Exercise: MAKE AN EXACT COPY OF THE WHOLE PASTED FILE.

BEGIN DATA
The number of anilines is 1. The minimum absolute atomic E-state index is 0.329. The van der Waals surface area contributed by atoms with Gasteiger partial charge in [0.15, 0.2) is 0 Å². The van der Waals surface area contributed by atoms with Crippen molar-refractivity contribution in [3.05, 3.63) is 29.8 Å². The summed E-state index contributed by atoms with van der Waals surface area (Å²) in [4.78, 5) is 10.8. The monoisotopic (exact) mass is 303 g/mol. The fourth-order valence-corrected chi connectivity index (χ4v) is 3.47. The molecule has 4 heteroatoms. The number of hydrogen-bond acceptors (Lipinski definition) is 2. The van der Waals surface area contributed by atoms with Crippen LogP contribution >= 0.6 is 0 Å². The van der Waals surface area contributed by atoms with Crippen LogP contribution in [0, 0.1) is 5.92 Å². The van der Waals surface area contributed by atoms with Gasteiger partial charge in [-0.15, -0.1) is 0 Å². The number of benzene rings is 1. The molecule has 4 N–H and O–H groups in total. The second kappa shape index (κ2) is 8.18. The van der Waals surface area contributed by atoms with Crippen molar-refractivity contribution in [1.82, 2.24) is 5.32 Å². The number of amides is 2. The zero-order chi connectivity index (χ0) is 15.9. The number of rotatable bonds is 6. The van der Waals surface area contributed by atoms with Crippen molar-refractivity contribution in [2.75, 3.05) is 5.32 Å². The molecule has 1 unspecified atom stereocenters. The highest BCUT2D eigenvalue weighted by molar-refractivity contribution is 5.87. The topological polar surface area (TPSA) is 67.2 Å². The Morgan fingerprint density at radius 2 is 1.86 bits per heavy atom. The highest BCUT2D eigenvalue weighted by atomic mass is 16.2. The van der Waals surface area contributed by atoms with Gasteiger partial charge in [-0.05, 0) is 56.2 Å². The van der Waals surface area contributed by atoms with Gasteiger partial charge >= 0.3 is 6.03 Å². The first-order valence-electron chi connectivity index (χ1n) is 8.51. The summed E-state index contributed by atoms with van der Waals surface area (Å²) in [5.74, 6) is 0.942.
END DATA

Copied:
The number of anilines is 1. The minimum absolute atomic E-state index is 0.329. The van der Waals surface area contributed by atoms with Gasteiger partial charge in [0.15, 0.2) is 0 Å². The van der Waals surface area contributed by atoms with Crippen molar-refractivity contribution in [3.05, 3.63) is 29.8 Å². The summed E-state index contributed by atoms with van der Waals surface area (Å²) in [4.78, 5) is 10.8. The monoisotopic (exact) mass is 303 g/mol. The fourth-order valence-corrected chi connectivity index (χ4v) is 3.47. The molecule has 4 heteroatoms. The number of hydrogen-bond acceptors (Lipinski definition) is 2. The van der Waals surface area contributed by atoms with Crippen LogP contribution >= 0.6 is 0 Å². The van der Waals surface area contributed by atoms with Crippen LogP contribution in [0, 0.1) is 5.92 Å². The van der Waals surface area contributed by atoms with Gasteiger partial charge in [-0.15, -0.1) is 0 Å². The number of benzene rings is 1. The molecule has 4 N–H and O–H groups in total. The second kappa shape index (κ2) is 8.18. The van der Waals surface area contributed by atoms with Crippen molar-refractivity contribution in [1.82, 2.24) is 5.32 Å². The number of amides is 2. The zero-order chi connectivity index (χ0) is 15.9. The number of rotatable bonds is 6. The van der Waals surface area contributed by atoms with Crippen molar-refractivity contribution in [2.75, 3.05) is 5.32 Å². The molecule has 1 unspecified atom stereocenters. The highest BCUT2D eigenvalue weighted by molar-refractivity contribution is 5.87. The topological polar surface area (TPSA) is 67.2 Å². The Morgan fingerprint density at radius 2 is 1.86 bits per heavy atom. The highest BCUT2D eigenvalue weighted by atomic mass is 16.2. The van der Waals surface area contributed by atoms with Gasteiger partial charge in [-0.05, 0) is 56.2 Å². The van der Waals surface area contributed by atoms with Gasteiger partial charge >= 0.3 is 6.03 Å². The first-order valence-electron chi connectivity index (χ1n) is 8.51. The summed E-state index contributed by atoms with van der Waals surface area (Å²) in [5.74, 6) is 0.942.